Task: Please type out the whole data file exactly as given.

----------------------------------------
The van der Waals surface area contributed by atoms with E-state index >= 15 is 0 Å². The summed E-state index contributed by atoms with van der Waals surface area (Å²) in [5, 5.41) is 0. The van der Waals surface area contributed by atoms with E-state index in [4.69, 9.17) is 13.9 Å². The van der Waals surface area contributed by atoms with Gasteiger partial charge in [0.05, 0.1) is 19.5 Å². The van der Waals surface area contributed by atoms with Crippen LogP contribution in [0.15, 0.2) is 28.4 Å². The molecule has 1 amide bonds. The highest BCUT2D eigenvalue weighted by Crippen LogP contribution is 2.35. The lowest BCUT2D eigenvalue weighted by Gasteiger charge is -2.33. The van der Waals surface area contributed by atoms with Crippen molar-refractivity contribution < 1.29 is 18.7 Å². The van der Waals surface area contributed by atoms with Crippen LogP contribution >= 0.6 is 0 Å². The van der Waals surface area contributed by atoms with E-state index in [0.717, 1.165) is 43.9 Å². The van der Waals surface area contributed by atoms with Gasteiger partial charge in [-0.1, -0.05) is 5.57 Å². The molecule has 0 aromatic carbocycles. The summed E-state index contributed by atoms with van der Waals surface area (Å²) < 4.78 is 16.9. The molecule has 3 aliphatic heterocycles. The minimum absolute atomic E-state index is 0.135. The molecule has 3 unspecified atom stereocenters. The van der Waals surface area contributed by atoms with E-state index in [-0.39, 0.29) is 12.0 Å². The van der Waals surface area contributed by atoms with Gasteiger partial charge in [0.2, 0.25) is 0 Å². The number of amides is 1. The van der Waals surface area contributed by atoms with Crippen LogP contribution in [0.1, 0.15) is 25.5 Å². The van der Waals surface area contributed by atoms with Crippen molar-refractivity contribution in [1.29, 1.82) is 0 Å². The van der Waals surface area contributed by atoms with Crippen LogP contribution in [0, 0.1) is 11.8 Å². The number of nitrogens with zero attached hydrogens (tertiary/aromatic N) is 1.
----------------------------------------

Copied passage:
The van der Waals surface area contributed by atoms with E-state index >= 15 is 0 Å². The summed E-state index contributed by atoms with van der Waals surface area (Å²) in [5, 5.41) is 0. The van der Waals surface area contributed by atoms with E-state index in [4.69, 9.17) is 13.9 Å². The van der Waals surface area contributed by atoms with Gasteiger partial charge in [0.05, 0.1) is 19.5 Å². The van der Waals surface area contributed by atoms with Crippen LogP contribution in [0.15, 0.2) is 28.4 Å². The molecule has 1 amide bonds. The highest BCUT2D eigenvalue weighted by Crippen LogP contribution is 2.35. The lowest BCUT2D eigenvalue weighted by Gasteiger charge is -2.33. The van der Waals surface area contributed by atoms with Crippen molar-refractivity contribution < 1.29 is 18.7 Å². The van der Waals surface area contributed by atoms with Crippen LogP contribution >= 0.6 is 0 Å². The van der Waals surface area contributed by atoms with E-state index in [0.717, 1.165) is 43.9 Å². The van der Waals surface area contributed by atoms with Gasteiger partial charge in [-0.1, -0.05) is 5.57 Å². The molecule has 0 aromatic carbocycles. The summed E-state index contributed by atoms with van der Waals surface area (Å²) < 4.78 is 16.9. The molecule has 3 aliphatic heterocycles. The minimum absolute atomic E-state index is 0.135. The molecule has 3 unspecified atom stereocenters. The van der Waals surface area contributed by atoms with E-state index in [-0.39, 0.29) is 12.0 Å². The van der Waals surface area contributed by atoms with Gasteiger partial charge in [0.2, 0.25) is 0 Å². The number of amides is 1. The van der Waals surface area contributed by atoms with Crippen LogP contribution in [0.1, 0.15) is 25.5 Å². The van der Waals surface area contributed by atoms with Crippen molar-refractivity contribution in [1.29, 1.82) is 0 Å². The van der Waals surface area contributed by atoms with Crippen LogP contribution in [0, 0.1) is 11.8 Å². The number of nitrogens with zero attached hydrogens (tertiary/aromatic N) is 1.